Let´s move on to the interdigital glands. We do know that deer create a track for fellow deer to follow or to avoid. We do know that the glands produce a mix of more than 40 different volatile compounds, including alkanes, arenes, aldehydes, ketones, aliphatic acids, esters, pyrroles, furans, and sulfur compounds (link to study). This mix carries information like sex and age of the specific deer.

I could not find any study that actually evaluates what happens to this mix after death. But obviously, a dead deer is not producing any of these compounds anymore, and the gland, as any other body part, goes into the decomposition process. Depending on the chemical structure of the different compounds inside the gland, some will decompose faster than others. We know from cadaver dog training that our fourlegged companions can tell the scent of a living individual apart from a dead one – even if it was killed just recently. When I kill my husband, and then drag it all the way down to my car, a cadaver dog knows that the body was dead during the drag and not inconscious or only badly wounded. This makes sense, as for a wild canine, knowing the difference between an alive animal and a recently passed one is crucial.

So, it is impossible to trick a dog into believing that the scent track we make with cut off, defrosted deer legs is actually from a still living, wounded deer. Nevertheless, we can argue that it is all about teaching the dog to follow this specific deer track and ignore any other track. As I pointed out, all dogs that I tested moved on tracking even if the hooves where removed. Still, there might be enough scent left on the shoes to carry on tracking. Or, is the dog simply following a human-only track now – or even focused on the human scent from the very beginning?

The odor profile

There are far more studies and also knowledge about police dog nose work and men-trailing as there is about hunting dog nose work. We hunters often rely much more on what whe have been taught from others, or what we figured out by ourselves – without actual proof we are right.

Let´s take a look on police dogs trained for finding drugs. Their playtoy is stuffed with a mix of all drugs they might get in touch with later. Let´s assume that 10 different substances are in the toy, creating (together with the compounds of the toy itself) an odor profile – an individual mix of odors characteristic to the specific object. The police dog is yet able to find a single of these subtances later in life, as it associates it with its playtoy. It is not irritated by the fact that the other 9 are missing.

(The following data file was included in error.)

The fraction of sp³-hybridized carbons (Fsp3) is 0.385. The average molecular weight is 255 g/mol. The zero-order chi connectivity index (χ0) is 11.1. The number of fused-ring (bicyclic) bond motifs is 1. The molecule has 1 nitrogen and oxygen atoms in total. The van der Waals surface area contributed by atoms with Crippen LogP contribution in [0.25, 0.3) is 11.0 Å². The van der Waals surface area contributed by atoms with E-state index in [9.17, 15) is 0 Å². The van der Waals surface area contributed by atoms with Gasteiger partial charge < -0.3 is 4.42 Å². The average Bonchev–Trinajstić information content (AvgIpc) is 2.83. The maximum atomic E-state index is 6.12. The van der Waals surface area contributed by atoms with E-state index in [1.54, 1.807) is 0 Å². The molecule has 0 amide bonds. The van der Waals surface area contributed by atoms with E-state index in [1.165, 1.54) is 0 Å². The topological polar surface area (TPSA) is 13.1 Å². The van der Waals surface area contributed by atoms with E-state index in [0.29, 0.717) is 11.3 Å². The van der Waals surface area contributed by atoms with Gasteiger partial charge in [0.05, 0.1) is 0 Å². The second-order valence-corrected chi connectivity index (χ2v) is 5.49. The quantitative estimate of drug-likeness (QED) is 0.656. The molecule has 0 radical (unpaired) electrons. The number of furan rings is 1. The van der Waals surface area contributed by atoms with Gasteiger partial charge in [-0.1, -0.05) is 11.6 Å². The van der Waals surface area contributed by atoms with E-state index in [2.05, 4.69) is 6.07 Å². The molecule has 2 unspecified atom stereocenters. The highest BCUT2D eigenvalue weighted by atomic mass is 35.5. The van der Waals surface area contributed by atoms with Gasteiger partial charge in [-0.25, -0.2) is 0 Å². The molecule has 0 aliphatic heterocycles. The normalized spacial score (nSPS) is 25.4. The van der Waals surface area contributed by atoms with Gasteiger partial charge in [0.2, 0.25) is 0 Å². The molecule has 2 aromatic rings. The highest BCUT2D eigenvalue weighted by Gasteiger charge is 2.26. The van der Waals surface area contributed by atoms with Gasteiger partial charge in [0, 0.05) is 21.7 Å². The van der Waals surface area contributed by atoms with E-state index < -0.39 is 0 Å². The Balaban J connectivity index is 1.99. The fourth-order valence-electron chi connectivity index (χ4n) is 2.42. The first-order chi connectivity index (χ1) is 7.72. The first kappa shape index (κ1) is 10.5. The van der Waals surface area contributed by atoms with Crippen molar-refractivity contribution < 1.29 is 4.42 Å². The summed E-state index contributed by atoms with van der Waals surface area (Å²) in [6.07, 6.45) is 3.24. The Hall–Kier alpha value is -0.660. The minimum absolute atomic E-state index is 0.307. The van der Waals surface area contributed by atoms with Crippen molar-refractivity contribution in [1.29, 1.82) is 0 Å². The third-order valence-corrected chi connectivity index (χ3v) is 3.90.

Introducing our hunting dog to the artificial hit spot, we confront him with the odor profile of the individual track we want it to follow. One very dominant part of it is surely the human scent. A human is, in fact, a scent factory. We are a quite big animal with much surface that is not only loosing hair and skin particles all the time, but also sweating – something very special in the animal world. Next to that, we are dressed in different materials, which also loose small particles with each step. An on top, we are covered in many chemicals – perfumes, deodorant, soap, skin lotion… and our clothing is impregnated and washed with perfumed detergent. We know from men-trailing dog training that this is more than enough to make a clearly traceable trail. Under optimal circumstances, a dog can work such a trail many days after the person did it.

But we are trackers, not trailers. So, we add the deer components into the mix: hooves that, of course, also loose many particles and carry the decomposed, but still individual scent of a deer. The dog dosen´t need them to finish the track, but our argument is, of couse, we want the dog to follow a deer and not a human!

But how do we know what the dog is really following? The deer components, the human components, the ground disturbance, a mix of everything? At this point and with all we know, we can only come to one conclusion: we obviously teach the dog to follow a scent trail made by a human with cadaver parts attached to his or her shoes. There is no way to set its mind one one individual aspect of it that we consider most important – like the glant scent or ground disturbance.

Training vs. real nature work

So, how comes that a dog that trained tracking with the method of tracking shoes will work an natural track of a wounded animal? The answer is very simple: training or not, it would have done that anyway due to its instincts. The sensation created by a real wounded animal, with all the stress hormones and scents around, in combination with body fluids and blood, is addressing the predator nature of our hunting dogs.

So, why we even do all that efford to make artifical tracks? Well, it is NOT about teaching your dog to track a wounded animal. As we have seen, you cannot trick it into believing you are a wounded stag.

It is about teaching your dog the manners of correct tracking: low to the ground, focused, responsive to commands, slow, cooperative. It is about building up condition to master even long tracks. It is about learning to read its behavior when its on and off track. It is about creating different scenarios it needs to get familar with, like different soils, crossing roads and streams, changing temperatures and weather conditions.

The way we do your track – with tracking shoes, blood, walk-only – and the parameters – how many times you used a hoof, the amount of blood – is not that important at all.

Or what do you think?